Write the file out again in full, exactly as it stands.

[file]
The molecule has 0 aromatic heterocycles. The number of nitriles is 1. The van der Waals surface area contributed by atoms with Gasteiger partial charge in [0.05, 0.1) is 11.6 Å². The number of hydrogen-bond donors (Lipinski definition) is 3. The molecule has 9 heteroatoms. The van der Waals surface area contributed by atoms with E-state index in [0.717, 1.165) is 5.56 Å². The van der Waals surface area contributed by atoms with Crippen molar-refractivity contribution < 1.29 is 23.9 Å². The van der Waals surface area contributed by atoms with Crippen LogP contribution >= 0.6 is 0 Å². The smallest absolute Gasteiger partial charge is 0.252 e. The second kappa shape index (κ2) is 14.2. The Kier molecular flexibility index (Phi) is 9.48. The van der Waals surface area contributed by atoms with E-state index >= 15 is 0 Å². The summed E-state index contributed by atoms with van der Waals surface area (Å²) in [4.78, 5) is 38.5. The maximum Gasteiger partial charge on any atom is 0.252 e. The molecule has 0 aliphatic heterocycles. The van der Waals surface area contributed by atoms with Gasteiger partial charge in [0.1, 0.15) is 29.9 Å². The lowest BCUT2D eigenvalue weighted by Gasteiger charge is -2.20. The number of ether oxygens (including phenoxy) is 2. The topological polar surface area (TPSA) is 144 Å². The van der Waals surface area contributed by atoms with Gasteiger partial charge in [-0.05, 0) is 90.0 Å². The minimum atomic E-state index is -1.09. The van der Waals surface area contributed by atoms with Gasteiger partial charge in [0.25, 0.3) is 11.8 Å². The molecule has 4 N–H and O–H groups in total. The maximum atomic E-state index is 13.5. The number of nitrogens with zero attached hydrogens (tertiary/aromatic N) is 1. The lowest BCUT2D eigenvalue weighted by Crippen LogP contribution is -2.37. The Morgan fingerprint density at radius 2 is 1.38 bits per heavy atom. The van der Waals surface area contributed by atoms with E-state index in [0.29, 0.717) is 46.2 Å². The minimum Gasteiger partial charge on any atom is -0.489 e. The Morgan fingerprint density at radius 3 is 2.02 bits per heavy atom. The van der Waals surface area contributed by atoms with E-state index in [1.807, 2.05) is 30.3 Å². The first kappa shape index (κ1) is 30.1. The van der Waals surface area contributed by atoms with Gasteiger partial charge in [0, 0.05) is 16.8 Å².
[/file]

The molecule has 0 aromatic heterocycles. The number of nitriles is 1. The van der Waals surface area contributed by atoms with Gasteiger partial charge in [0.05, 0.1) is 11.6 Å². The number of hydrogen-bond donors (Lipinski definition) is 3. The molecule has 9 heteroatoms. The van der Waals surface area contributed by atoms with E-state index in [0.717, 1.165) is 5.56 Å². The van der Waals surface area contributed by atoms with Crippen molar-refractivity contribution < 1.29 is 23.9 Å². The van der Waals surface area contributed by atoms with Crippen LogP contribution >= 0.6 is 0 Å². The smallest absolute Gasteiger partial charge is 0.252 e. The second kappa shape index (κ2) is 14.2. The Kier molecular flexibility index (Phi) is 9.48. The van der Waals surface area contributed by atoms with E-state index >= 15 is 0 Å². The summed E-state index contributed by atoms with van der Waals surface area (Å²) in [4.78, 5) is 38.5. The maximum Gasteiger partial charge on any atom is 0.252 e. The molecule has 0 aliphatic heterocycles. The van der Waals surface area contributed by atoms with Gasteiger partial charge in [0.1, 0.15) is 29.9 Å². The lowest BCUT2D eigenvalue weighted by Gasteiger charge is -2.20. The number of ether oxygens (including phenoxy) is 2. The topological polar surface area (TPSA) is 144 Å². The van der Waals surface area contributed by atoms with Gasteiger partial charge in [-0.05, 0) is 90.0 Å². The minimum atomic E-state index is -1.09. The van der Waals surface area contributed by atoms with Gasteiger partial charge in [0.25, 0.3) is 11.8 Å². The molecule has 4 N–H and O–H groups in total. The maximum atomic E-state index is 13.5. The number of nitrogens with zero attached hydrogens (tertiary/aromatic N) is 1. The lowest BCUT2D eigenvalue weighted by Crippen LogP contribution is -2.37. The Morgan fingerprint density at radius 2 is 1.38 bits per heavy atom. The van der Waals surface area contributed by atoms with E-state index in [0.29, 0.717) is 46.2 Å². The minimum Gasteiger partial charge on any atom is -0.489 e. The Morgan fingerprint density at radius 3 is 2.02 bits per heavy atom. The van der Waals surface area contributed by atoms with E-state index in [1.807, 2.05) is 30.3 Å². The first kappa shape index (κ1) is 30.1. The van der Waals surface area contributed by atoms with Gasteiger partial charge in [0, 0.05) is 16.8 Å².